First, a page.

Key (2016) claims fish that fish do not feel pain because they lack the necessary neuronal architecture: their responses to noxious stimuli, according to Key, are executed automatically without any feelings. However, as pointed out by many of his commentators, this conclusion is not convincing. Plants might provide some clues. Plants are not usually thought to be very active behaviorally, but the evidence suggests otherwise. Moreover, in stressful situations, plants produce numerous chemicals that have painkilling and anesthetic properties. Finally, plants, when treated with anesthetics, cannot execute active behaviors such as touch-induced leaf movements or rapid trap closures after localizing ...


Fish Lack The Brains And The Psychology For Pain, Stuart W.G. Derbyshire 2016 National University of Singapore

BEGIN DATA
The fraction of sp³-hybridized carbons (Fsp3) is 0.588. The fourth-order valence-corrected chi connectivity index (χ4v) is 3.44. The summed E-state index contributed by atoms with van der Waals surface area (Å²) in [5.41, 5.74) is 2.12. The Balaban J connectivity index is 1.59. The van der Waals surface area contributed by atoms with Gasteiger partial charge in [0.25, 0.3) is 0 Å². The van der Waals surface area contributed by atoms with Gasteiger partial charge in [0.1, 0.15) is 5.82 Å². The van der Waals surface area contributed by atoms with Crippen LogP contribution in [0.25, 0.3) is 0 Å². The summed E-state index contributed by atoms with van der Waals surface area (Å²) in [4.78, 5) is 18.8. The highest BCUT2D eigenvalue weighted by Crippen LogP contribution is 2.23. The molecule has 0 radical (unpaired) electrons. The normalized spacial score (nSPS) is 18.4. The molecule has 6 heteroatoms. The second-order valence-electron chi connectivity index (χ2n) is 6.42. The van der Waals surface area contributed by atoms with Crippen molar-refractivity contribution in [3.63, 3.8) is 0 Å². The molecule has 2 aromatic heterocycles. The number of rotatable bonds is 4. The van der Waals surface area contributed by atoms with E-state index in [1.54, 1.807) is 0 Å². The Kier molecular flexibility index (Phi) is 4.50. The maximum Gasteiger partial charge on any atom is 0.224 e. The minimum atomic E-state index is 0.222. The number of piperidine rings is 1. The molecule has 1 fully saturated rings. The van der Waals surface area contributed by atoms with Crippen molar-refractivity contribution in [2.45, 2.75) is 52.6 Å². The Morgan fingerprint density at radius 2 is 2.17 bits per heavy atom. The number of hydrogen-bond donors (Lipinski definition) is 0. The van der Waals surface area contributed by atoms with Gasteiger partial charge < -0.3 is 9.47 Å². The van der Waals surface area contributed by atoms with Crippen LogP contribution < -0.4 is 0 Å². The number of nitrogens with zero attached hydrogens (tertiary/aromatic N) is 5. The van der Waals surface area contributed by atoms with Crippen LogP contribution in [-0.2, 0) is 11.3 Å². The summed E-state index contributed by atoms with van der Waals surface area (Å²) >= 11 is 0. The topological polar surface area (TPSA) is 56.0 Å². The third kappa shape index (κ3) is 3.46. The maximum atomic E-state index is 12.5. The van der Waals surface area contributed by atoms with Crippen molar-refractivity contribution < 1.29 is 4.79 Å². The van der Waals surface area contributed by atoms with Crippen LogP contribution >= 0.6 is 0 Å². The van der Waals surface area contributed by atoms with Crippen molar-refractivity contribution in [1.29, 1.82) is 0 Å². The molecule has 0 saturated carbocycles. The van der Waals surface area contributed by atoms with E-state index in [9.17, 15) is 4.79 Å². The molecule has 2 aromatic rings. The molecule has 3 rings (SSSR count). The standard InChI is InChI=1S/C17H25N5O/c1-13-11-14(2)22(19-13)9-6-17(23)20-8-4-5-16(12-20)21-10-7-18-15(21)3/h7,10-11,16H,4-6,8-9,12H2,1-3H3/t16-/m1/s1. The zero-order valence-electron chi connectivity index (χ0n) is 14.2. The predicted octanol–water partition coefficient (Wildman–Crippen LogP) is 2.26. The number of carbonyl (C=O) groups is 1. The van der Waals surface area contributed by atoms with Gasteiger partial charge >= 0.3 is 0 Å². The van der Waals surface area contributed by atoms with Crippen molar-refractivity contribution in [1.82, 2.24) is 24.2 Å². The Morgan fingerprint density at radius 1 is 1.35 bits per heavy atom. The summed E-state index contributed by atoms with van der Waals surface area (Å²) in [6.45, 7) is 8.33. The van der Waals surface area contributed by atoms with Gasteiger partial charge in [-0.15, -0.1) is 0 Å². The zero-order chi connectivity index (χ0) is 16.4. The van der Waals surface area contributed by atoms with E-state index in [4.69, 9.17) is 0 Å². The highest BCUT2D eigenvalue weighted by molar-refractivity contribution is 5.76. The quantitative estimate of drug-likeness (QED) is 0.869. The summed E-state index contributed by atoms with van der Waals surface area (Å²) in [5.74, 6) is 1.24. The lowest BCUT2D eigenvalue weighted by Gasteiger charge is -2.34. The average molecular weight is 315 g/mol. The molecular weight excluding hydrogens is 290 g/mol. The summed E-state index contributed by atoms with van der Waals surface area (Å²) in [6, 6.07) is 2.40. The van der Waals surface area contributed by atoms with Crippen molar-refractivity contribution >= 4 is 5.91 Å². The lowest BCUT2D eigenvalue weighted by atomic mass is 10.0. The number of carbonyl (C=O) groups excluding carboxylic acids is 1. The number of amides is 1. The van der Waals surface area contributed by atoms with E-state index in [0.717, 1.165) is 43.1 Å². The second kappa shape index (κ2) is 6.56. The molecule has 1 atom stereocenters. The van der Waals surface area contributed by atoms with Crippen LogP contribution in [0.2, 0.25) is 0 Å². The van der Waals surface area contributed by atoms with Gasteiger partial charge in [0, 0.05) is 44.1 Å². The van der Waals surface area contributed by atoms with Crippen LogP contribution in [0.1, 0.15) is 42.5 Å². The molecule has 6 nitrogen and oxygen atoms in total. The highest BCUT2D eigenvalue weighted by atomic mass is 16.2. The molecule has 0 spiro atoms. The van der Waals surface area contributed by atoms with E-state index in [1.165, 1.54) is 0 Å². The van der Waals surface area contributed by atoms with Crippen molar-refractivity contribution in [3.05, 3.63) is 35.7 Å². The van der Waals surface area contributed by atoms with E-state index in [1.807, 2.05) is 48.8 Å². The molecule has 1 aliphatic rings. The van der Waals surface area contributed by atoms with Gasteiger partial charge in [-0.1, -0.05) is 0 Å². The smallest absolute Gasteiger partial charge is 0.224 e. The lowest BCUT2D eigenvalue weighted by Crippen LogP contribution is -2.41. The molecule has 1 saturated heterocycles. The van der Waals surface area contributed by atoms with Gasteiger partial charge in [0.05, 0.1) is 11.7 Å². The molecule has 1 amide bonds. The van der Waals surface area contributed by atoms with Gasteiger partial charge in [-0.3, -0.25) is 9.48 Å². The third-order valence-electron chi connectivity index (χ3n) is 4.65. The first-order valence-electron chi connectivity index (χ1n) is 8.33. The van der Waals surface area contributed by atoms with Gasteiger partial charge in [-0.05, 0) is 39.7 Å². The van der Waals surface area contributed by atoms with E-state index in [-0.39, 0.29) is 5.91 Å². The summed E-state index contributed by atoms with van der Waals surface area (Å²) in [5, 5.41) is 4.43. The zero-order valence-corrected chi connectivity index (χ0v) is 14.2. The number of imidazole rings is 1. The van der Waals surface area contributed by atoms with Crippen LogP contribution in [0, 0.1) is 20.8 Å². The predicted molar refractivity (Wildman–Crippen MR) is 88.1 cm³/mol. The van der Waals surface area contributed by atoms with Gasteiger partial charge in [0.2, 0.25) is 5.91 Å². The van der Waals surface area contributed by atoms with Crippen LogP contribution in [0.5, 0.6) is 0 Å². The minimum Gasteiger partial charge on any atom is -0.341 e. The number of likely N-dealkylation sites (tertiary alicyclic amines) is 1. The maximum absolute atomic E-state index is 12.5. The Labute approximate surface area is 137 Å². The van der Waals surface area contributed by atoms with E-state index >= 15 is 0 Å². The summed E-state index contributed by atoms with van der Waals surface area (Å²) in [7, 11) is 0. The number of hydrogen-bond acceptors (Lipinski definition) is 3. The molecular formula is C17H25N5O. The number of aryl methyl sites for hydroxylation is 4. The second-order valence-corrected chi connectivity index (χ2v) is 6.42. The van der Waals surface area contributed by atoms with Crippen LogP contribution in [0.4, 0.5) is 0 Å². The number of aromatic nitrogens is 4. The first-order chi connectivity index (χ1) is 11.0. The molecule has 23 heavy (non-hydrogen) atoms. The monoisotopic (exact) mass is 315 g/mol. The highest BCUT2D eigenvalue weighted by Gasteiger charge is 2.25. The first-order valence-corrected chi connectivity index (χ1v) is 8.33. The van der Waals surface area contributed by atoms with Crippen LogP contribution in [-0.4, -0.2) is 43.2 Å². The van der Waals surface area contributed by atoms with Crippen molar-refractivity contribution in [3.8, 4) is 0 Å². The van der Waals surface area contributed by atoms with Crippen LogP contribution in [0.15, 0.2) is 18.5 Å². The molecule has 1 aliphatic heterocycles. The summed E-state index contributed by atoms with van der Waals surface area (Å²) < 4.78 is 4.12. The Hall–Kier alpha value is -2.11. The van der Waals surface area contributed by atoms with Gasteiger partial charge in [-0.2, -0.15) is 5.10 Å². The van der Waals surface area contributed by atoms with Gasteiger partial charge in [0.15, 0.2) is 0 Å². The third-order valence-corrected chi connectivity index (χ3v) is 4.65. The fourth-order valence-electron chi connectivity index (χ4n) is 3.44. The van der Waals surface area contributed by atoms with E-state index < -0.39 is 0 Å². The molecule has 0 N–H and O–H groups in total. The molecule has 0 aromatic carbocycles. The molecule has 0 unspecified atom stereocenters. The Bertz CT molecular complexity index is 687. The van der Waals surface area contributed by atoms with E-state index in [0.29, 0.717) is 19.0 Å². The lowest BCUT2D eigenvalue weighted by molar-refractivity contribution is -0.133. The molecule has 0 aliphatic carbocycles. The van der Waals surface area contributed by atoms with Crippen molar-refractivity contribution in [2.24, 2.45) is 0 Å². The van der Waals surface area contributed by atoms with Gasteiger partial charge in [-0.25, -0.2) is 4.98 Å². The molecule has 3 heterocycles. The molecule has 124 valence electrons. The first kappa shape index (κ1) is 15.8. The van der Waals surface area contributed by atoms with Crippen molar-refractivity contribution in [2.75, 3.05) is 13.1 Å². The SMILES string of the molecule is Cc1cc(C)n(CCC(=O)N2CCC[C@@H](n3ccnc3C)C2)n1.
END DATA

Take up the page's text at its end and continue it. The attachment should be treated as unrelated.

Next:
Fish Lack The Brains And The Psychology For Pain, Stuart W.G. Derbyshire

Animal Sentience: An Interdisciplinary Journal on Animal Feeling

Debate about the possibility of fish pain focuses largely on the fish’s lack of the cortex considered necessary for generating pain. That view is appealing because it avoids relatively abstract debate about the nature of pain experience and subjectivity. Unfortunately, however, that debate cannot be entirely avoided. Subcortical circuits in the fish might support an immediate, raw, “pain” experience. The necessity of the cortex only becomes obvious when considering pain as an explicitly felt subjective experience. Attributing pain to fish only seems absurd when pain is considered as a state of explicit knowing.


A Single Strand Of Argument With Unfounded Conclusion, Robert W. Elwood 2016 Queen’s University, Belfast

A Single Strand Of Argument With Unfounded Conclusion, Robert W. Elwood

Animal Sentience: An Interdisciplinary Journal on Animal Feeling